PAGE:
Brother, Can You Spare a Digital Dollar?
There are many occasions when people need to exchange small sums of money: a group dinner, after-work happy hour, a shared taxi ride or shared “friends and family” phone account. Typically, cash is used to settle debts like these, but there is always that one guy who’s short of cash and says, “I’ll have to owe you.” That's where person-to-person payment systems come in very handy. Here's what you need to know...
P2P Payment Options
Every parent has received at least one desperate phone call from a child who needs money immediately for a car repair, unexpected college fees and books, medical expenses, and so on. A check in the mail is too slow, and Western Union is too expensive. Even online banking transfers can take a couple days to clear.
Person-to-person (P2P) payment systems have evolved to address these and similar circumstances. Only a few years ago, Paypal’s “friends and family” payment option had the P2P payment sector all to itself, but now the field is crowded. Read on to learn about some of the most popular and consumer-friendly P2P payment systems.
PAYPAL FRIENDS & FAMILY is by far the most widely known and used P2P payment system. More than 180 million people have a Paypal account, so it is usually the first option suggested and used. When you send money to someone using the “friends and family” option no fees are deducted; the recipient receives the full amount sent.
Paypal can be used via the Web or mobile apps for iOS and Android. The recipient’s email address or phone number serve as the address to which money is sent. All funds go into the recipient’s Paypal account instantly. Money can be spent or withdrawn as cash using a Paypal MasterCard debit card. If the recipient doesn’t have such a card, it may take 1-5 business days to transfer funds from a Paypal account to a bank account.
SQUARE CASH - differs from Paypal in that funds are transferred directly from bank account to bank account. Both parties must register a debit card issued by a U. S. bank; funds are transferred to and from the checking accounts linked to the cards.
A Square Cash payment may be available to spend in a matter of days or seconds. The clearing time depends on the policies of the recipient’s bank and how many times two parties have exchanged money via Square Cash.
Unlike Paypal, Square Cash cannot use a credit card as a source of funds. Also, prepaid debit cards are verboten. Also like Paypal, Square Cash can use phone numbers or email addresses, although the latter are being phased out. There is no charge to either party for use of Square Cash.
VENMO has seen explosive growth since its founding in 2009. In 2012, Venmo was acquired for $26.2 million by e-commerce payments processor Braintree. The following year, Paypal bought both Braintree and Venmo, at costs of $800 million and $300 million, respectively.
Like Paypal, Venmo has a middleman account through which money flows. Also like Paypal, Venmo can use multiple sources of funds: Venmo balance, bank account balance, or credit card. A 3% fee is deducted from the amount sent if a credit card is used.
The most startling thing about Venmo is its “social” aspect. When users log in, the first thing they see is a Twitter-like timeline of transactions between other Venmo users - including many they don’t know. The amounts exchanged and personally identifying information are omitted, but it’s a bit crazy to see who is paying who in real time. You can make your transactions private, but most users never change the default settings of Venmo or any other app.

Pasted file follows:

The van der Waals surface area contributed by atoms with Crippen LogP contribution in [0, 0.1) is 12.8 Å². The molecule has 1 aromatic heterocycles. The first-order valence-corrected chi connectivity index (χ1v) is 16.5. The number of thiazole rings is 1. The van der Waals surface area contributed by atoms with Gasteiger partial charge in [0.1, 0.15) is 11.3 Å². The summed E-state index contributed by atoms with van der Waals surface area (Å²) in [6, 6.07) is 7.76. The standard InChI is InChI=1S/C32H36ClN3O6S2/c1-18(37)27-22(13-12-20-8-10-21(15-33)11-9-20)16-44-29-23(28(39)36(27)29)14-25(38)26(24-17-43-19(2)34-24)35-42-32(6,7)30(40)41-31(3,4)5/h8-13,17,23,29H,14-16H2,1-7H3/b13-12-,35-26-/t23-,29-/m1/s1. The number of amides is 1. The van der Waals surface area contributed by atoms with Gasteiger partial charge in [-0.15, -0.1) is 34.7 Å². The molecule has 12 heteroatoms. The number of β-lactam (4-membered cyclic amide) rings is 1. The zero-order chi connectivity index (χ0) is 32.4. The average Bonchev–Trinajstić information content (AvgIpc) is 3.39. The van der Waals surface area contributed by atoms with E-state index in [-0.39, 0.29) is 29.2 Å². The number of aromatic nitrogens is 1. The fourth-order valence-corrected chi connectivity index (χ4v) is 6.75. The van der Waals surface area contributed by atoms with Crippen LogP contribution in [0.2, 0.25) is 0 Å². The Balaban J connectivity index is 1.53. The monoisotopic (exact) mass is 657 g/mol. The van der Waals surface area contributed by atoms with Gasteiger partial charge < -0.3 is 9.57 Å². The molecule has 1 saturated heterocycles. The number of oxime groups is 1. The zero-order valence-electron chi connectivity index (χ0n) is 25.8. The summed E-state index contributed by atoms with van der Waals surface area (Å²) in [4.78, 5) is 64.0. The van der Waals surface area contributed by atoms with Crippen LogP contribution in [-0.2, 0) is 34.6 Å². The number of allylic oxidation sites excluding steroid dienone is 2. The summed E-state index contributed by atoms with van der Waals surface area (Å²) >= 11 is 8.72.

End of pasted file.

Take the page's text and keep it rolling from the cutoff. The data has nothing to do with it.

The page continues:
Venmo is so popular with Millennials that “venmo me” is a common phrase among them. But I don’t plan to use Venmo. The company seems to have very little regard for the privacy of its users. Recently, Venmo settled a myriad of charges laid by the Texas Attorney General that included the perfectly outrageous practice of scraping contacts from a user’s phone without his permission or knowledge; presumably for marketing purposes. http://fortune.com/2016/05/24/venmo-investigation/
FACEBOOK MESSENGER - Facebook knows everything else about you... so why not give them access to your bank account as well? You can use Facebook Messenger (on desktop or mobile) to send or receive money by linking a debit card (issued by a US bank) to your account. On this plus side, if you're already a Facebook user, you don't need to create a new account or download an app to send money with Messenger.
To send money, first open a Messenger chat with the recipient. Click the "$" icon and enter the amount you want to send. (On mobile devices, you may need to tap the "..." icon to find the "$" icon.) If this is the first time you're sending money, click Next to enter your debit card, then click Pay.
On the receiving end, open the conversation from the person who sent the money. Click Add Card to add your debit card to receive the money Your bank may take up to 3 business days to make the money available to you. Facebook does not charge a fee to send or receive money over Messenger.
More than a dozen other P2P payment services are offered by everyone from household-name brands to obscure startups. Wells Fargo, JPMorgan Chase, American Express, and Bank of America have P2P payment services. Odd names such as Dwolla, FaceCash, and Popmoney are struggling for a piece of the action. Google Wallet still exists primarily as a P2P payment system.
Have you ever used an online person-to-person payment service? Your thoughts on this topic are welcome. Post your comment or question below...
This article was posted by Bob Rankin on 28 Jun 2016
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Article information: AskBobRankin -- Brother, Can You Spare a Digital Dollar? (Posted: 28 Jun 2016)
Copyright © 2005 - Bob Rankin - All Rights Reserved